Millennials don't give all that much to charity themselves, but they're slowly making the United States more charitable overall.

According to research by fundraising firm Blackbaud, Millennials born between 1981 and 1995 make up 25.9% of the population, but account for just 11% of total U.S. charitable giving. The $481 they give on average is less than the $732 given by Generation X (1969-1979) and the $1,212 given by Baby Boomers (1946-1964), but there's more to Millennial giving than the dollar amount.

While 72% of Baby Boomers give to charity and 59% of Generation X does the same, 84% of Millennials give to charitable organizations. That isn't exactly easy for Millennials, the youngest of whom face a 7.2% unemployment rate at ages 20 to 24 and 14.5% unemployment for ages 18 and 19, according to the Bureau of Labor Statistics. That's well above the overall 4.1% unemployment rate and, for college students, is compounded by student loan debt in excess of $37,000 per graduate, according to student loan analysis site Cappex.com. In fact, the Federal Reserve Bank of New York says that student loan debt has risen from $510 billion a decade ago to $1.4 trillion today, with 9.6% of all those student loans past-due.

Millennials are giving what they can at a time when Americans are giving less than they ever have. According to a study conducted by Indiana University's Lily Family School of Philanthropy, the percentage of U.S. households that give to charity dropped from 68% in 2003 to 56% in 2015. The amount of money we gave during that span also dropped, from $1,024 on average to $872.

However, online giving increased 7.2% in 2016, and Millennials are playing an outsized role in changing how the U.S. donates. According to research firm Massolution, Millennials make up 33% of donations on crowdfunding sites like GoFundMe or YouCaring. Also, as the Better Business Bureau's Give.org discovered, Millennials were the most likely (60%) of any generation to have donated to hurricane relief after Harvey, Irma and Maria last year, but also more likely (79%) to have researched hurricane charities than Generation X (59%) or Baby Boomers (56%).

A lack of cash didn't stop Millennials from donating last, either. According to financial site Bankrate.com, only 29% of Millennials favored monetary donations. They were far more likely to donate clothes, food and other supplies (41%) and volunteer their time (27%). While 22% of American adults gave more in 2017 than they did last year -- almost twice as many as the 12% who are giving less -- Millennials are showing how to make the most impact with the least cash.

"Overall, the most popular reason people gave more is because their income rose, followed by a desire to support victims of recent hurricanes and other disasters," said Bankrate.com analyst Robin Saks Frankel.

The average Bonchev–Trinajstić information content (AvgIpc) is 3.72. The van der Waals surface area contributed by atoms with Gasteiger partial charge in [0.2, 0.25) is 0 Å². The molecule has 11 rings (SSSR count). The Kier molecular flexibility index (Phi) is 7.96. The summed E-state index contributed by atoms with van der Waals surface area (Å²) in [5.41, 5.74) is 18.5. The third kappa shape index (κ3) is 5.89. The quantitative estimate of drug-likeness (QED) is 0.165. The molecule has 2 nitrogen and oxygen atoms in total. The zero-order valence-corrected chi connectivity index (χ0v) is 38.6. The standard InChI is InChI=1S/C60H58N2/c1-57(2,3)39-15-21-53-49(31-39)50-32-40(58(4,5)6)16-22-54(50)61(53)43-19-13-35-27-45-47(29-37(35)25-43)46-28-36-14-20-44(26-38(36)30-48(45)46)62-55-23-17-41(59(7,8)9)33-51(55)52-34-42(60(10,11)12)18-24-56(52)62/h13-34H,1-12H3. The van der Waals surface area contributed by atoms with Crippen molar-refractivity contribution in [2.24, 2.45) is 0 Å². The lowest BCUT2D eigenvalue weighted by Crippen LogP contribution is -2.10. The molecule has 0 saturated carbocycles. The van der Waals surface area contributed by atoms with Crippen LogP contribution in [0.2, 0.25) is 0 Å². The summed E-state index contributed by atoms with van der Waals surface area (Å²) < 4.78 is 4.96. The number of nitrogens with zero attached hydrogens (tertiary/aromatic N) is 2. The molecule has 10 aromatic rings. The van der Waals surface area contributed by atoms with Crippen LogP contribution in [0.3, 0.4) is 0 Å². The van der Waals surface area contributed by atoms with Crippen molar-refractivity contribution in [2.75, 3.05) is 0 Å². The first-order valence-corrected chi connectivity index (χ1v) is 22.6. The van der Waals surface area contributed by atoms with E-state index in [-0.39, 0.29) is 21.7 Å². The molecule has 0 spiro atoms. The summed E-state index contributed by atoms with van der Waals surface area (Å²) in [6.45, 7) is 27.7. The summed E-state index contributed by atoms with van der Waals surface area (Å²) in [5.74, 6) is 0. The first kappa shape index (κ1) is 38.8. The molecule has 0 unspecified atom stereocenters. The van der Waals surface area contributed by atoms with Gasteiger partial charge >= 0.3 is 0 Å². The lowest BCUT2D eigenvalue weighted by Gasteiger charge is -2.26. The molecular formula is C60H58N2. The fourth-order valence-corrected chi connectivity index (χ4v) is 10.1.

With the eldest Millennials already well into parenthood, they're also passing their values onto the next generation. According to the Give.org survey, half of Millennial parents always research charities before donating, compared to 37% of both Generation X and Baby Boomers. But 61% of Millennial parents have talked about charity with their children in the past year, and they are introducing their children to more types of charity than other parents.

They're also trying to make those around them and their children more charitable as well. A poll conducted by Morning Consult for Fortune found that nearly two-thirds of Millennials are somewhat more likely to want to work for a company that gives to charity than one that does not. Millennials also were more likely than other generations to buy products from a company that gives to charity or to recommend that business to a friend.

Those companies are coming around. According to a survey by accounting firm Deloitte, 82% of Millennials says employers are directly involved in issues, charities or social initiatives that are important to them. While just 54% of Millennials get to contribute to charitable causes in their workplace, 77% of those who do, have taken full advantage of it.

  • 40% have followed or taken an active interest in a charitable cause through their employer
  • 30% became and active volunteer or organizer
  • 30% made regular donations through their employer
  • 23% did fundraising through sponsorship or by organizing collections and events

Millennials still have a long way to go before the value of their charitable giving can be fully assessed. But with charitable organizations, employers and even their own children affected by their approach, their impact may be felt far beyond the bounds of their generation.

"Despite negative stereotypes about Millennials, our survey research shows that savvy Millennials are raising the most charity-conscious generation in history," says Art Taylor, president and CEO of Give.org.

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This article is commentary by an independent contributor. At the time of publication, the author held no positions in the stocks mentioned.

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